You can make more than one claim per employee, but you cannot claim for more than two weeks in total.


  • If you’re claiming for wage costs through the Coronavirus Job Retention Scheme

You can claim back from both the Coronavirus Job Retention Scheme and the Coronavirus Statutory Sick Pay Rebate Scheme for the same employee but not for the same period of time.


  • If an employee has returned to the UK

Where an employee returning to the UK is required to quarantine for 14 days and is unable to work during this period, they will not qualify for SSP unless they also meet one of the above criteria.


  • Other points to note

Claims can be made online.

Employees do not have to give you a doctor’s fit note for you to make a claim. But you can ask them to give you either:


  • an isolation note from NHS 111 – if they are self-isolating and cannot work because of coronavirus (COVID-19)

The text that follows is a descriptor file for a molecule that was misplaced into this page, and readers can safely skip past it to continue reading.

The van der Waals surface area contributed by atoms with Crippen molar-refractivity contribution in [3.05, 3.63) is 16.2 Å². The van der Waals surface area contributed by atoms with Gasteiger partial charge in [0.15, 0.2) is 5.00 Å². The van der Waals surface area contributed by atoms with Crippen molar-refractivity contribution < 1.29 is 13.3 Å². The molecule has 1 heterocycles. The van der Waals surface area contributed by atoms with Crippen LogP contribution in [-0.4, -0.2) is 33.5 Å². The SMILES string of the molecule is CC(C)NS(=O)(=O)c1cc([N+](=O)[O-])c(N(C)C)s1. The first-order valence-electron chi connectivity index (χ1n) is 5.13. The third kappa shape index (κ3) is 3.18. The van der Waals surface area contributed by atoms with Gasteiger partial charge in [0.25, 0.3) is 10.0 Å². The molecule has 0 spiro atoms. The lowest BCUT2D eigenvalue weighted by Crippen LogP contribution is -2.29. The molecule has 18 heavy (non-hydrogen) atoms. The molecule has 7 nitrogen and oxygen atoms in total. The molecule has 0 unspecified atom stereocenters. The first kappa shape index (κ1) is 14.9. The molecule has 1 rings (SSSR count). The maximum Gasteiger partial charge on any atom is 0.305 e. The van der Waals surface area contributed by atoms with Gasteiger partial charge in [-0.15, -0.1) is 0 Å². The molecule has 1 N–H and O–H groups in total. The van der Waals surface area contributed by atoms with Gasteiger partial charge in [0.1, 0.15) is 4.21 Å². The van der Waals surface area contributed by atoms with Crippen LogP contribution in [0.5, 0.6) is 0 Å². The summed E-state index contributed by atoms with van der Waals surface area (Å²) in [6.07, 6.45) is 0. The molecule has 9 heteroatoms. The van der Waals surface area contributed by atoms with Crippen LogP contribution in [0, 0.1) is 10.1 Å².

• a ‘shielding note’ or a letter from their doctor or health authority advising them to shield because they’re at high risk of severe illness from coronavirus


14. Tax: Expenses and benefits provided to employees during COVID-19

HMRC has published Guidance on tax reliefs and exemptions (and benefits that remain subject to income tax) arising from employees working from home because their workplace has closed or they have been advised to self isolate. Please note that this Guidance does not apply to furloughed workers.

The Guidance, which can be found here, covers issues such as provision of mobile devices and other employer-provided equipment, broadband installation costs, laptops, computers etc, office supplies, employer-provided loans, additional costs of electricity, heating and broadband and hotel and subsistence costs away from home where self isolating.

The above Guidance incorporates the principle set out on 13 May 2020 by Jesse Norman, Financial Secretary to the Treasury in a Written Statement in the House of Commons. That is, that where an employer reimburses expenses for office equipment bought by an employee for use at home during the coronavirus emergency, there will be a temporary tax exemption and National Insurance disregard to ensure that the expense will not attract tax and NICs liabilities provided that two conditions (set out in the Statement apply). This is backdated to 16 March 2020 and following Budget 2021, will now apply until 5 April 2022.